A guide through the halls of Congress

Jamie Wall keeps her contacts fresh on both sides of the aisle

A guide through the halls of Congress

Jamie Wall keeps her contacts fresh on both sides of the aisle

While policymakers walking the halls of Congress and the White House might change every few years, Jamie Wall is a consistent figure in our nation’s legislative corridors. To say Jamie’s entire life has been steeped in politics is an understatement.

Before coming to Subject Matter, Jamie worked for Missouri Senators Roy Blunt and Kit Bond, Missouri governor Matt Blunt and was the director of global government relations and lead for global trade policy at Honeywell. Jamie relies on her intuition and experience to guide policymakers to make the decisions that eventually become law. Jamie took a moment between meetings to discuss why all politics is local, the secret to building relationships and why both Democrats and Republicans always matter.

Subject Matter: What led to you chasing a career in politics?

Jamie: This is kind of embarrassing, but you know the little worksheets from elementary school that ask you what you want to be when you get older? I’m not making this up – my parents think this is so sad and funny – I wrote “lobbyist.” In all fairness, I was in third grade, but it stuck. I remember my dad would go to conferences and bring my family along and I would always ask to sit in on the board meetings. After the meetings, my dad turned to me and said that I clearly like to argue, so maybe I should become a lobbyist after all. The rest, as they say, is history.

SM: How has your past helped shape your understanding of D.C. and the work you do at Subject Matter?

Jamie: Some of the first work I did in politics was constituent services – the customer service of politics. When people have a problem, they’re going to call their elected officials for help. And if you aren’t willing to help, they’re not voting for you again. My constituent service work was a very visceral experience that showed me the truth of the well-worn maxim “All politics are local.” Sometimes those of us who work in Washington think that everything we do matters the most, but it’s what happens outside the Beltway that’s important and is what gets members of Congress reelected. Understanding this and the Three P’s of Politics are critically important.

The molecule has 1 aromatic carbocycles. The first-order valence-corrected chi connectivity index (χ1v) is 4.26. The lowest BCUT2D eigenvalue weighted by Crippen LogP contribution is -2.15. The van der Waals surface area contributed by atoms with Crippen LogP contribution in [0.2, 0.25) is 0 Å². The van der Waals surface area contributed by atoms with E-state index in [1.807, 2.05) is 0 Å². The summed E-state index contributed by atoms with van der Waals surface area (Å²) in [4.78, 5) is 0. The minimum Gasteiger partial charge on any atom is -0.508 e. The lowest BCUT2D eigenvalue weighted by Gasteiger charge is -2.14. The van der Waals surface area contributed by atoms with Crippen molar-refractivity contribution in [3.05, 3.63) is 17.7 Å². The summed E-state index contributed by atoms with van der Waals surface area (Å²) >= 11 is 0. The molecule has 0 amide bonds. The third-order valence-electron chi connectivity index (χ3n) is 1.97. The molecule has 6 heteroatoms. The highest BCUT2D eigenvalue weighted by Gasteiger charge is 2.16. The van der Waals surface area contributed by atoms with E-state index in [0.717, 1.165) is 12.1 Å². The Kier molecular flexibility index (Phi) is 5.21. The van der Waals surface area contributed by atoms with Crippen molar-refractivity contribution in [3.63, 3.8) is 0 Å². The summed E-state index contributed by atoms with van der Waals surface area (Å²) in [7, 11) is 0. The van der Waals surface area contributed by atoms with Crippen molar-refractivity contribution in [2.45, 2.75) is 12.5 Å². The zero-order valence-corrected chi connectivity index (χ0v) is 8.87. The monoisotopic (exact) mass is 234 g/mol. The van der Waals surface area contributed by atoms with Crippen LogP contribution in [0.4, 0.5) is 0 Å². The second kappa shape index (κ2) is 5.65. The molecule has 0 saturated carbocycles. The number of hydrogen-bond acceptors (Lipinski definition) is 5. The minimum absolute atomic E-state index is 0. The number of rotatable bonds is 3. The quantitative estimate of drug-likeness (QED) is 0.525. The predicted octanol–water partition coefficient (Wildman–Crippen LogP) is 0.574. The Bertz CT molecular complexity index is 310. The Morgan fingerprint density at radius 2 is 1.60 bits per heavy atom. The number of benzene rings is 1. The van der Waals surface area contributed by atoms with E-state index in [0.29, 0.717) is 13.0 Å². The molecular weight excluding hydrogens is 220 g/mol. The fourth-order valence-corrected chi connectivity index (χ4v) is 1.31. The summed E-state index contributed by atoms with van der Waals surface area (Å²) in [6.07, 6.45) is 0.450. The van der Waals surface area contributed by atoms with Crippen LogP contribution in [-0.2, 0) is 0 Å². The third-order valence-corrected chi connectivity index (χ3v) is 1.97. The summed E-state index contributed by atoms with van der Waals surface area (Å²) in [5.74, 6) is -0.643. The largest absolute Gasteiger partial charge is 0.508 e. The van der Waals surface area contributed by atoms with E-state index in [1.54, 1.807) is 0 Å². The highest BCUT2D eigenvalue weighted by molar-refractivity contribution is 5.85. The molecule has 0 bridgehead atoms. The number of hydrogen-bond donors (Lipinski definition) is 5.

SM: The Three P’s?

Jamie: The Three P’s stand for process, politics and the people. Having worked on the Hill, especially the U.S. Senate and Honeywell, I had to learn how the process of lawmaking worked. I’ve learned about arcane rules like a discharge petition, germaneness and things that I had no idea about growing up. People in Missouri don’t live or die by achieving cloture [laughing]. Understanding how a bill actually becomes law is extremely important.

Then the politics. I understand the different fault lines and the relationships between members of the same and different political parties. You have to appreciate what is known as the “art of the possible” in politics because at the end of the day, that’s really what matters. And there’s another piece of the puzzle, the fundraising and campaign side of things. Understanding that nuance is critical when working with legislative and executive bodies.

Finally, the people. You have to know and understand the rhythms of the people you walk past in the halls to get work done. I loved that my career started the way it did because it taught me the Three P’s and gave me a good background to then be successful inside the Beltway, which I haven’t seemed to be able to get out of since.

SM: How does your work change when we see a change in administration and congressional leadership?

Jamie: In a lot of ways my work does not change as Congress and the White House changes. Relationships and priorities remain largely the same. How you talk about those priorities may change, the key players may shift. But in terms of the form and function of lobbying, my work stays the same. I still have to keep my contacts fresh and cultivate new relationships on both sides of the aisle so that we can be a resource to the Hill. No one likes to be called upon at the 11th hour, so we try and avoid those situations by always staying in contact with members and their staff.

No matter what season it is, both Democrats and Republicans still matter, especially in the Senate where it takes a supermajority to pass legislation. You still need to work both sides to move forward, even if it doesn’t mean they’re helping in support of legislation. It could mean the other side is simply reserving their fire and not blocking your legislative agenda. Having them give you enough space to do your work goes a long way. I cannot stress enough the power of having strong relationships across the aisle. People forget that a good deal usually means you’re not getting 100 percent of what you want. One of my bosses used to say that if you get 80 percent of what you want, that’s a pretty good deal. It means you got most of what you wanted rather than nothing at all.